The Hairy Ape – Interview with Monty Cole



Photo: Joe Mazza, Brave Lux, Inc. / Pictured (left to right): Monty Cole, Isaac Gomez











O’Neill & Blackness: Reimagining The Hairy Ape

An interview with director Monty Cole
Interview conducted by Isaac Gomez, dramaturg

ISAAC: I know O’Neill wrote this play with Irish immigrants in mind. Yet you’ve cast this play with an all black cast. Tell me a bit about that.

MONTY: I revisited the play last winter, and I was really saddened and angry about shootings and events that were happening to black men in this country. I couldn’t hear the play in any other voice than a black man. And I knew it was about Irish men but when you see this production – what intersects between those two cultures – is class. He’s talking about the disenfranchised and poor in this country and how we treat them and it just so happens that it relates more to black men in 2016.

ISAAC: Not only does the play address hard and interesting questions on race in this country, but gender is also a huge component. Why cast all black men?

MONTY: I was walking to my apartment from the red line one day (I live in Rogers Park) and it was late at night and I heard a gunshot from the alley behind my apartment so I started to walk faster. I could have sworn I heard footsteps behind me and I saw a shadow appear behind me in my periphery and as the shadow got closer and closer, my first thought immediately was that it was a black man. And that scared the shit out of me.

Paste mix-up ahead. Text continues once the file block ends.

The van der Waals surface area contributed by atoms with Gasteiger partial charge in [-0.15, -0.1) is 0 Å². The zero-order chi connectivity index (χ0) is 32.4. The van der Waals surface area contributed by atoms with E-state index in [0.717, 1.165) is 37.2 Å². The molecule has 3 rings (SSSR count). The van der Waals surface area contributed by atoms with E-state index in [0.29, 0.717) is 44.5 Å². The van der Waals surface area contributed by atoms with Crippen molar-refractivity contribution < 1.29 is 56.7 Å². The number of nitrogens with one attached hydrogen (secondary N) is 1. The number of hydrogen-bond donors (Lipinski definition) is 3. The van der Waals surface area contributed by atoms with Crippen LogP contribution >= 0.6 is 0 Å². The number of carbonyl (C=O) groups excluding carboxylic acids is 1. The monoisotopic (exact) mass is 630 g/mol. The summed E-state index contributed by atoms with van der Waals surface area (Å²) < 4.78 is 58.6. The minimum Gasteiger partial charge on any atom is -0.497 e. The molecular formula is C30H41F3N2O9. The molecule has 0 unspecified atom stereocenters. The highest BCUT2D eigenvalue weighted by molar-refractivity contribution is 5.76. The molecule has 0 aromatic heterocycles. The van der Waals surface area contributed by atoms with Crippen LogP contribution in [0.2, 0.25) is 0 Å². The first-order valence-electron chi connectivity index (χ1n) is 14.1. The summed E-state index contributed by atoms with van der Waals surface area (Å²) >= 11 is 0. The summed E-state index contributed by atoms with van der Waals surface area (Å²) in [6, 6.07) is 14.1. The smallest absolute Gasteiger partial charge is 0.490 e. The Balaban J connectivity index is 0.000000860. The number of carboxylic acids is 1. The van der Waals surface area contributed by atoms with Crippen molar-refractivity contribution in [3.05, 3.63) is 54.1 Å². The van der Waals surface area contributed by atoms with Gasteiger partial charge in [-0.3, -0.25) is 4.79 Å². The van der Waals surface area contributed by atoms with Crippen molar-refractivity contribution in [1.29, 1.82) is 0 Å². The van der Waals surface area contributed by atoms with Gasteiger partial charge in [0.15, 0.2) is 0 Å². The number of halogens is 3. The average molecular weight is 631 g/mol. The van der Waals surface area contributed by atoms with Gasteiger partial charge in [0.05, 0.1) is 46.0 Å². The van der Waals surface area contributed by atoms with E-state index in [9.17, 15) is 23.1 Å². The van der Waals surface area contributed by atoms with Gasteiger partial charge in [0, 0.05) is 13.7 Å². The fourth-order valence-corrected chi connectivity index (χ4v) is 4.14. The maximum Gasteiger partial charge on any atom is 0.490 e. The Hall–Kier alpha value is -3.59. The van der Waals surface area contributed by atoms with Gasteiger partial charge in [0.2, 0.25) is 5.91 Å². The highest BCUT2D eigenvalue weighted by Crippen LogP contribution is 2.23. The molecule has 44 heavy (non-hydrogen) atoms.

As the shadow got closer, it came in front of me and I realized the shadow was mine. Then it hit me — part of me definitely fears black men and I am a black man so what does that mean? A lot of this play is confronting one’s fear of self, the fear you impress upon other people, and the fear others have of you.

But this isn’t a production about black on black crime. It’s a critical examination of an old American system that fears black men, which makes it hard for them to succeed.

ISAAC: What has changed in working with an all black cast?

MONTY: The most fun thing is seeing this go from a concept in my brain to hearing these black men speak these words out loud. The culture Eugene O’Neill has originally written has completely changed and to hear these men make these words their own is incredible. The IWW is still the IWW, but when it’s spoken out of Breon Arzell’s mouth, it sounds like a black fraternity. When we go to a prison, it’s still a prison in 1922, but you’re hearing an old black man singing the blues. At the bottom of this ocean liner, it’s still these men Eugene O’Neill wrote, but its also 6 brothers on a street corner on the south side of Chicago.

ISAAC: What does that say about the state of American theater and black performers taking ownership over text “not meant for them”?

MONTY: I think it’s an incredible kind of ownership and I commend Oracle for this. All these artists are able to respond to events happening in this country with a piece of work that’s universal, a classic and strikingly American. And for these black men to speak it, it identifies them as American in a real and true way.


Photo: Joe Mazza, Brave Lux, Inc. / Pictured: Monty Cole